Portland has shown its best side this month with the monumentally positive outpouring of support after the unexpected arrival of over 300 new asylum seekers from central Africa. The city moved quickly to open the Expo Center for shelter, Preble Street opened its kitchen for preparing meals, the Maine Immigrant Rights Coalition (MIRC) and its member organizations brokered volunteer support, interpretation, legal assistance, and cultural orientation, over a thousand Mainers donated goods and signed up to volunteer their time, and hundreds of Mainers together donated over a million dollars to the support funds created by the city and local nonprofit foundations.

The outpouring of support is a testament to Maine’s generosity and decency, but also speaks to social and economic realities. Maine needs immigrants. With its aging population and low unemployment rate, we will only benefit by embracing and supporting people from away who have chosen to move here after fleeing violence. The number of new arrivals over the past few weeks is relatively tiny – less than .005 percent of Portland’s population. When compared with the 7,000 asylum seekers crowded into Moria camp on tiny Lesbos, Greece, one million Venezuelan refugees welcomed at the Colombian border, or the millions of refugees hosted in Kenya or Turkey or Jordan, the burden on Maine is minute. But the benefits of welcoming people to our state are enormous.

Offering support to the new arrivals as they learn English, move into their own homes, enter the public school system, and join the workforce is an investment in the future. The outcome of the unexpected arrival nearly two decades ago of thousands of Somali refugees to Lewiston – a city half the size of Portland – is instructive: Somali refugees initially relied on General Assistance to help them get settled and then very quickly began opening businesses, graduating from college, buying homes, renewing abandoned farmland, running for public office, and building robust and thriving community organizations.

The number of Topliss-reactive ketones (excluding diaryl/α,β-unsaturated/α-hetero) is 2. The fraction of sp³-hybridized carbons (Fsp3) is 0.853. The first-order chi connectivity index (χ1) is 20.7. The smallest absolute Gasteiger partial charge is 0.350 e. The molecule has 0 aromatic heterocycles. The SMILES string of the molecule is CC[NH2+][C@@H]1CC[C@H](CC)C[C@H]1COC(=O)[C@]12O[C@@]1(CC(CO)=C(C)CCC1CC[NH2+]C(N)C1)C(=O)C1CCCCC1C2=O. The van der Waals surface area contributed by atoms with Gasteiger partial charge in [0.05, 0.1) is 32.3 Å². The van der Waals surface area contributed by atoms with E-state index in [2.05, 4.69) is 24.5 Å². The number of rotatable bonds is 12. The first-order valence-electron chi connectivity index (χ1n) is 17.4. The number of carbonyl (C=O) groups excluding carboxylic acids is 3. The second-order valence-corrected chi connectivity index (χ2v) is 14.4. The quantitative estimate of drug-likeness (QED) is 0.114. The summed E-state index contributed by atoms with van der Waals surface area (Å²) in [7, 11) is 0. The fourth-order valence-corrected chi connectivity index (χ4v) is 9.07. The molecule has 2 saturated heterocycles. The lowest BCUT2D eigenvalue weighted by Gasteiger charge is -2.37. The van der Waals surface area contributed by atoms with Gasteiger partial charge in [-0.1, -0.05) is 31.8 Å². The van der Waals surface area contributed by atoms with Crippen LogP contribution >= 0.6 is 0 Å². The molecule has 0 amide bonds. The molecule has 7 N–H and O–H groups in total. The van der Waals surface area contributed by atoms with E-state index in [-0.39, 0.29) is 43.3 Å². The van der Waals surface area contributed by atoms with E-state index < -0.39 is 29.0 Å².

To ensure the future success of the newest arrivals and the success of Portland as a city welcoming of immigrants, we need to do three things.

• First, we must acknowledge the incredible efforts and expertise of Maine’s immigrant-run organizations, such as MIRC, the Congolese Community of Maine, and the Angolan Community of Maine, who know exactly how to provide guidance and support to help immigrants find their footing in a new land. They have been working round the clock on a voluntary basis to provide everything from translation to transport, and their efforts need to be compensated. Some of the donations flowing into the city must be directed to support their work.

• Second, the city must ensure transparency about the expenditures of funds donated to the city to support newcomers. People donated with the expectation that their contributions were going directly to support asylum seekers, and we need to be assured that these donations will be used to help those living in the Expo move toward housing, language learning, and independence. Transparency about fund expenditures inspires trust and reflects democratic practice. A careful accounting of expenditures can provide a model for sustainability and scalability for supporting future arrivals.

• Third, we need to make sure municipalities take advantage to the changes in the General Assistance rules that allow for the program to be used to assist people while they wait for their identification documents to be processed by the government. The asylum seekers in Maine are lawfully present because they were vetted at the border and allowed to enter the U.S., but cannot receive General Assistance in Maine due to a rule change made by the previous administration. Portland should enact a rule that would allow General Assistance funds to be used to house people in neighboring communities, where rents are lower.

Affording the families living in the Expo Center a little more help so they can get settled in housing of their own and gain English language skills seems simple in comparison with the extraordinary journeys through South and Central America that they endured to get here. The money has been donated already – let’s make sure it gets put to use by spending it where it will matter the most.

 


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